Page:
A collaborative group of CAIS administrators and several parents of African American children meets regularly to work on shared goals of equity and inclusion that benefit Black students and families as well as the larger CAIS community. During the March 2017 inservice, faculty and staff had the opportunity to hear directly from several members of the group about their children’s personal experiences as African American students at CAIS. Participants left with a clearer understanding of the power of parent partnership in advancing the work of Identity & Inclusion at CAIS.
Identity and Inclusion in the Classroom
A working group of eleven teachers, spanning all three divisions and both languages, meet regularly to further the work of Identity & Inclusion in the curriculum. This week, members of the group facilitated grade level working sessions for teachers to plan for and reflect on, I&I units in their classrooms. Each grade level has committed to explicitly and proactively teaching at least two Identity and Inclusion skills (see Anti-Bias Framework for details) throughout the course of this school year. A few examples of the units teachers are working on include:
a Kindergarten unit on skin color that culminates in a self-portrait project with art teacher Lisa Ostapinski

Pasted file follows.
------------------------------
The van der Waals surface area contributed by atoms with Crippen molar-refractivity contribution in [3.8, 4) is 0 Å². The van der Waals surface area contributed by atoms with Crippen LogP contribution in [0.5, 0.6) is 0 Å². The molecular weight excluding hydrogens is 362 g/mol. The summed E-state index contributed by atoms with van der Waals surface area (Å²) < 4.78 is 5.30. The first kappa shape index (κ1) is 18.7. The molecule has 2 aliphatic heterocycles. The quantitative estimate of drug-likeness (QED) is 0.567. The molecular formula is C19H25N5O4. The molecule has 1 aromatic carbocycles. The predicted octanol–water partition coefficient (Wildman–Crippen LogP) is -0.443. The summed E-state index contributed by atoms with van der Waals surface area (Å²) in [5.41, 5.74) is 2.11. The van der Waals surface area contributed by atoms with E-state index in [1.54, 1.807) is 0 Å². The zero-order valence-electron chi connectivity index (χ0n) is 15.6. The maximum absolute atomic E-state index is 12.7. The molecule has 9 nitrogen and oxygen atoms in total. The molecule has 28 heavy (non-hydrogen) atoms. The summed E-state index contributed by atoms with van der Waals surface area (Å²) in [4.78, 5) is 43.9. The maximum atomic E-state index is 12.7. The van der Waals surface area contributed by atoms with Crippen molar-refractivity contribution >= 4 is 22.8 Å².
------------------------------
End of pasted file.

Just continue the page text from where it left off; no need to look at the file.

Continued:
a Fourth Grade immigration unit where students trace their lines of ancestry
a Sixth Grade interdisciplinary unit on identity
WAYS CAIS PARENTS PARTICIPATED
Coffee and Questions at 888 Campus, Wednesday, March 29
Parents learned more about how CAIS teachers have woven Identity and Inclusion into their classrooms this year using Teaching Tolerance’s AntiBias Framework skills. Four teachers, Lisa Ostapinski (PreK-3 Art), Lucy Sui (4 Chinese), Jack Crow (4 English), Emily Auchincloss (6 English and Humanities) shared their experiences in bringing important conversations of identity and diversity into their classrooms.
Equipping Your Child to Navigate a World of Identities, An Evening with Alison Park at 150 Oak, Monday, April 3
The awareness of one’s own identity and the ability to understand, and be inclusive of, a multitude of perspectives and experiences are skills that can and should be practiced. Over the course of this year, CAIS faculty and staff have engaged in a series of facilitated conversations by Alison Park from Blink Consulting to build our “toolkits” for how to facilitate our students’ understanding of identity and inclusion. Children naturally are curious and interested in questions of identity and each time a child brings an issue of identity to an adult - a teacher or a family member - it becomes an opportunity to engage in meaningful, inclusive and empathetic conversations. The trouble is, as adults we often struggle to find the “right” words or have the “best” response. Alison Park spoke with parents to help navigate these difficult, and deeply important, conversations with our children.
Collecting Community Input, Tuesday, April 4 through Friday, April 6
Especially appropriate to the nature of this work, the Identity & Inclusion Statement Task Force worked to develop a variety of ways for receiving input and feedback on the Identity & Inclusion Statement from all CAIS parents. CAIS used a mix of in-person and online feedback tools to make it easier and comfortable for all parents to participate.